Firstly, let’s cover database connections. Because it is expensive to open new connections for every data request, developers use pool connections for ordinary data transfers. When the number of connections reaches the limit, new requests have to be put on hold until existing database requests are completed. Note that if a connection is derived from a particular pool and isn’t later released back into the pool, this will lead to connection pool leaks, which can then cause application errors.
High connection pool usage can also occur if the database server has significantly slowed down its processing. It is therefore important to know which performance problems are caused by database connection leaks and which are caused by a common database server bottleneck.
There is also the issue of caching. Caching involves storing frequently accessed data in memory, where it can be quickly accessed by the application without having to query a database each time it is needed. But if caching is neglected, problems can arise. Without caching, there can be serious performance issues as all resources will have to be fetched from the database each time they are needed. There is also a massive difference in latency of operations accessing data from CPU cache memory, RAM memory, network or a hard drive, see more: Latency numbers every Java developer should know.
There’s also the issue of configuration, as improper caching settings can also be problematic. Cached Java objects are stateful in nature, unlike pools, which contain only stateless objects. If caching is not configured properly, a recently used object may be removed from the cache to make room for a new object, resulting in a “cache miss” scenario when that object is needed again.
When it comes to the servers themselves, the simplest tip should be to use application performance monitoring tools to monitor the end-to-end health, availability, and performance of Java application servers. Track key application server metrics to understand anomalies and anti-patterns. Since poorly optimized database queries can significantly impact server performance, ensure that queries are written efficiently using an object-relational mapping (ORM) framework such as Hibernate.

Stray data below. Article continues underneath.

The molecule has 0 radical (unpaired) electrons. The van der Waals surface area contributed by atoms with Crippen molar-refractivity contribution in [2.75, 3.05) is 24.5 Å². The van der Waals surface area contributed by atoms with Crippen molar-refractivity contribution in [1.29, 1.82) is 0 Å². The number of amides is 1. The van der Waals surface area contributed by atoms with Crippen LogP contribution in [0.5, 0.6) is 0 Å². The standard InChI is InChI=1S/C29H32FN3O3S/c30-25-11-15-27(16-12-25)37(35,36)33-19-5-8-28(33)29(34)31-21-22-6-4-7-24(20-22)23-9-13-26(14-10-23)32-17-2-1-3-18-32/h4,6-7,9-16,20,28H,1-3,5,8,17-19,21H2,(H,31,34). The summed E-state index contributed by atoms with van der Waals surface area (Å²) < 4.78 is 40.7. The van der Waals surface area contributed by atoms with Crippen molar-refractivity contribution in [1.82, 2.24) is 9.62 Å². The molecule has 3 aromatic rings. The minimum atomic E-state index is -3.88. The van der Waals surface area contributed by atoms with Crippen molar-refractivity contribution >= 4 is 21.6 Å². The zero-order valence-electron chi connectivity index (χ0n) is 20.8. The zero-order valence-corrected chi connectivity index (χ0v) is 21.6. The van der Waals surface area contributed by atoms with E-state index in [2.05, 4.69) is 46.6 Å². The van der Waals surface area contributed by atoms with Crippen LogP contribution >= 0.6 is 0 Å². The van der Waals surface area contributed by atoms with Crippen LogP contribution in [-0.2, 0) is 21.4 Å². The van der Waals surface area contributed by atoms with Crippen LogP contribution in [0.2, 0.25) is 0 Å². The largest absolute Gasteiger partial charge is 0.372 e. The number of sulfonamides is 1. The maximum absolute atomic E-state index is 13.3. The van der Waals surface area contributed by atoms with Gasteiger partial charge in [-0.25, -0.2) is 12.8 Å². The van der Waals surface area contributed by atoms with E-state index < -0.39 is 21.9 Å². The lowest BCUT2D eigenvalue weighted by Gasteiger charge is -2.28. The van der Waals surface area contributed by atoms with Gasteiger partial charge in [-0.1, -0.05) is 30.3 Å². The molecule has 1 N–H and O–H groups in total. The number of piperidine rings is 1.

For pool connections, it is important that developers and DBAs have a good understanding of the application workload and configure it accordingly. Monitor all key pool metrics such as allocated, free, and managed. Also monitor Java performance metrics related to other connections to the database, such as total connection time, active connections, and database server health. This can help you identify the cause of connection leaks.
When it comes to caching, it’s important to choose carefully what data to cache, as caching too much data can result in unnecessary memory usage, while caching too little data can result in reduced performance gains.
You should also choose a caching framework that meets your specific needs, such as data expiration, eviction policies, and distributed caching. The most popular options on the market today are Ehcache, Hazelcast, and Redis. You can also use caching patterns such as read-through, write-through, and cache-aside to simplify caching implementation and reduce the risk of cache inconsistencies.
Finally, remember that to achieve the best possible Java performance, cache tuning should be done in conjunction with other optimization techniques, such as query and code optimization as well as database tuning.
Most common Java performance problems – closing thoughts
Java development is still a very popular way to build software with low latency and high performance in mind.
However, developers need to be careful.
There are still many places where seemingly unnoticeable mistakes can have serious performance implications. It is therefore crucial to be aware of the most common performance issues and ways to avoid them.